Hannah, my daughter, was an exceptional napper. In her first nine months she slept for two hours each morning and two hours at night. These naps were combined around age 1 and she slept for between three and four hours in the afternoon. She would get up smiling, go to bed, then have dinner, a bath and a story before returning to bed at 8 p.m. for another 12 hours of sleep. The Napster was never sick, unless she was teething.
Let me be real. I believed that my good fortune in napping was due to me being a great mother. My son Isaac was born when Hannah was 3 1/2 years old. Napper. Ever. Hannah stopped sleeping for about a week after he arrived. Sixteen months later, Ben, my second child, was born. Worst. Napper. Ever.
What was the problem? Wasn’t it the same mother as me?
With three children under 5, I was actually a more tired and distracted mom, although less smug. It was also difficult to fit in naps around Hannah’s hectic, non-napping schedule. Hannah had more colds than Hannah, so I was wondering if it was because of all the germs Hannah brought home from kindergarten or if their poor sleeping habits were affecting their health. We were all miserable regardless of what was going on.
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Be Diligent About Routine
Children have a body clock, just like adults. It tells them when they are hungry or tired. They don’t have the ability to meet their needs. They need your help to set and keep a regular schedule.
Lewis J. Kass M.D. is a Mount Kisco, New York pediatric sleep specialist. “Naps can be so important that I believe parents ought to plan their entire day around them,” he says. It turns out that the old saying, “Sleep begets sleep” is true. Pediatric sleep specialists agree that toddlers who skip naps often don’t get enough sleep or fall asleep faster. They tend to fall asleep more often at night. Dr. Kass says that sleep plays a huge role in development, growth, metabolism and metabolism. “Growth hormone secretion from pituitary glands requires continuous, uninterrupted sleep.”
If your 11-month old had a wonderful day yesterday, when they woke up at 8 a.m. and slept for one hour, then again for two hours at 2 p.m., you should make it a routine. You should not go to a baby gym today at 11:15 a.m. You may reconsider bringing them to class until they go to bed for an early afternoon nap. Ask the gym for a partial reimbursement!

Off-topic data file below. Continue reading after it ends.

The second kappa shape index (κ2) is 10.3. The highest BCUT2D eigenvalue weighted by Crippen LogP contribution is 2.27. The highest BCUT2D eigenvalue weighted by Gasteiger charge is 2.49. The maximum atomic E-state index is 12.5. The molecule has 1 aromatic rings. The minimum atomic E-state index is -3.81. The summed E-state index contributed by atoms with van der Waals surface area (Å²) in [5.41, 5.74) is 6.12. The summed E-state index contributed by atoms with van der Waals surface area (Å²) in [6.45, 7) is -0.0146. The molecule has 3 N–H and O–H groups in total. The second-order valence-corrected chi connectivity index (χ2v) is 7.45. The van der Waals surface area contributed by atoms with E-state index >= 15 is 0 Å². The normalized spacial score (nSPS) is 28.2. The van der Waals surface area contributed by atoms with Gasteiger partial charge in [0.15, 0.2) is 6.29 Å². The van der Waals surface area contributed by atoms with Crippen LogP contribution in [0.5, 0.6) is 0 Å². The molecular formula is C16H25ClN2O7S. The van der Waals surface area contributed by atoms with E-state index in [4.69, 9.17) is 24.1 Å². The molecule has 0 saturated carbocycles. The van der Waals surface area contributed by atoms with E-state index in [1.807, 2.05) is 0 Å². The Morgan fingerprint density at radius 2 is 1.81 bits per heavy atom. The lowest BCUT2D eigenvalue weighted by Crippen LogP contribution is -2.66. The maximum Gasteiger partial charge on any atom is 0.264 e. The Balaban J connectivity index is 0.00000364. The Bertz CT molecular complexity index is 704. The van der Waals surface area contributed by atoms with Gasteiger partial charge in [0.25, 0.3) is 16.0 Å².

Grab the Moment
My boys were too busy for me to notice the things I had been paying attention to with Hannah. This was what I used to call “The Window of Napportunity”. I didn’t notice I had missed the window until my boys’ yawns became tired tantrums.
It is important to keep your eyes on your child’s signs that they are ready to go to sleep. They may be fussy, eye-rubbing or yawning. Keep your baby awake during feeds, and then put them down for a nap when they are tired but not asleep. West suggests that you create a relaxed pre-nap routine, such as darkening your room, massaging the baby or reading books.
Make a Sleep Sanctuary
Even though I had three children, I never abandoned my dream scenario of a crib nappy. Mothers I know were much more relaxed about naptime and would happily let their child sleep in a stroller or car seat. Is it better for a baby to learn to fall asleep in a different place than their crib? Many sleep experts disagree.
Dr. Kass says that the best environment for babies is one that is dark, quiet, and cool. However, the baby’s bedroom is not always the best place to sleep. You can also use a portable crib in another space or house. It is important to maintain a similar environment.
To make sure the room is dark enough, use light-blocking shades once you’ve found a cool spot. A white-noise machine and the ability to block out potentially loud events can help you achieve that quiet. Is the dog going crazy when the mail arrives at 1 p.m. Place the dog in a place where it will not hear the mail carrier, such as a back yard or secluded room. Are neighbors or friends often available to drop in on the dog? I used to leave a note at my doorbell saying: “Baby napping 1-4.” I would love to meet you when she gets up. You can invite guests to visit your baby while she is asleep.
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Keep it alive while they’re awake
Encourage good napping habits by making sure your baby is awake when you’re up. Sing while you fold laundry and make eye contact with your baby. When you are talking on the phone, pretend that you are directing the conversation towards them. Even a short trip to the grocery shop after breakfast can provide a lot of fun sights and sounds. If your toddler or preschooler is still nappy, make sure they get lots of fresh air and keep moving. You might be challenged to a jumping-jack competition (“Let’s try to do five more than yesterday!”), or dancing to fun music. You can count the spoons as they are put back, or take all the spoons out from the drawer.